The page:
Speech by President von der Leyen at the Nuclear Energy Summit

“Check against delivery”

Dear Prime Minister De Croo, dear Alexander,

Your Excellencies,

Director General Grossi,

Ladies and Gentlemen, 

Thank you for the opportunity to address this Summit meeting. As everyone is aware, there are different views across the European Union on nuclear power. But I am here because I believe that, in countries that are open to the technology, nuclear technologies can play an important role in clean energy transitions. I can also see that, after the global energy crisis caused by Russia’s invasion of Ukraine, many countries are giving a fresh look to the potential role that nuclear might play. Why is this? To help reach our climate goals: Let us not forget that nuclear power worldwide is the second-largest source of low emission electricity after hydropower. To safeguard our energy security, countries look to reduce their dependence on imported fossil fuels. And to ensure their competitiveness nuclear power can provide a reliable anchor for electricity prices.

This renewed interest comes at a pivotal moment. Most pathways to net zero keep a place open for nuclear power. In the IEA’s 2050 scenario, e.g. nuclear capacity more than doubles by 2050 while renewables take on most of the work of decarbonising global electricity supply. Our European Commission projections also show that renewable energy sources in majority, are complemented by nuclear energy, and will be the backbone of the EU power production by 2050.

However, this future for nuclear technologies is hardly assured. The reality today, in most markets, is a reality of a slow but steady decline in market share. For the world as a whole, nuclear currently accounts for 9% of the global electricity mix. But in 1988 nuclear power reached an 18% share, that is double of today. The same story is visible within the European Union. Nuclear power is still the largest single source of electricity generation in the EU with a 22% share. But that share is substantially below the levels reached in the 1990’s, when nuclear power generated one-third of Europe’s electricity. What would it take for nuclear to make a substantial contribution to our climate-neutrality objective? I see a few key tasks ahead. The main one is to secure new investments. The IAEA analysis tells us that investments need to accelerate already this decade and reach new heights in the 2030s to meet the Paris Agreement target. That requires support from governments, to ensure that financing is available and that nuclear’s contribution to electricity security is properly valued and remunerated.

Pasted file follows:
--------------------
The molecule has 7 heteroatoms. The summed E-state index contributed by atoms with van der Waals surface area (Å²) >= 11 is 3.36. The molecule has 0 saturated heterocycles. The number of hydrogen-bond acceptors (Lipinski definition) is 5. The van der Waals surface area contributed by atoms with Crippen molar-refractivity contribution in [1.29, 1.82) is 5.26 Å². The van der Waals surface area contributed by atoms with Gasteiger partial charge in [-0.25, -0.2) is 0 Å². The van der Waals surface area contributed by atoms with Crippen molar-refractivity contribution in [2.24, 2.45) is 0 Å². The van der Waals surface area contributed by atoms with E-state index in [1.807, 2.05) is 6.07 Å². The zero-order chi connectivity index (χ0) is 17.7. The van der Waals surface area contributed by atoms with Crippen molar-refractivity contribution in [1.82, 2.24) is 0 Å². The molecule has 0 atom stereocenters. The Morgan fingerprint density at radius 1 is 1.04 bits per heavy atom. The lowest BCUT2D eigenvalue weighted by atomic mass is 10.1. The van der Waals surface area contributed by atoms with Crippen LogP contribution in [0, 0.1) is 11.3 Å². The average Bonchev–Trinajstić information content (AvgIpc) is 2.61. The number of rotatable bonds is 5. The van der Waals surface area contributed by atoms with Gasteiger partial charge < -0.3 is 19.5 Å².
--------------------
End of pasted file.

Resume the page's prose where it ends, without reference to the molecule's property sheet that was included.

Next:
Secondly, it means discipline from the nuclear power industry. The future of nuclear depends on the industry’s ability to deliver on time and on budget. Far too often the realisation of nuclear power plants has resulted in significant additional costs and overruns.

A third task is to look for new opportunities to support the clean transitions. The biggest opportunity is clearly in the electricity sector. But there are other potential avenues for nuclear – for example to provide decarbonised heat or to supply low-emission hydrogen. These can help cut emissions from industry, which will be critical to reach climate goals.

And there is the issue of lifetime extensions for existing nuclear plants, provided of course their safe operation. Given the urgency of the climate challenge, countries need to consider their options carefully before they forego a readily available source of low-emission electricity. Extending the safe operation of today’s nuclear fleet is one of the cheapest ways to secure clean power at scale: It can help pave a cost-effective path to net zero.

The final task is to innovate. Innovation in nuclear technologies is a very dynamic space, particularly for nuclear power technologies such as Small Modular Reactors, or SMRs. Of course, as with every emerging technology, there are ups and downs, successes and failures, that is quite normal. But SMRs are a promising technology and there is a race underway. The race is among leading countries and companies to prove this technology and bring it to market. More than 80 projects around the world are moving forward, and several of our Member States have expressed a strong interest in SMRs.

So to conclude, I leave you with these four tasks: invest now for climate-neutrality 2050, broaden your engagement with clean energy transition, consider extending the lifetimes of existing plants with full commitment to the highest levels of safety, and innovate. If the industry and governments can deliver on these tasks, then I can see a way for nuclear power to make a significant contribution to a rapid, safe and secure net-zero future.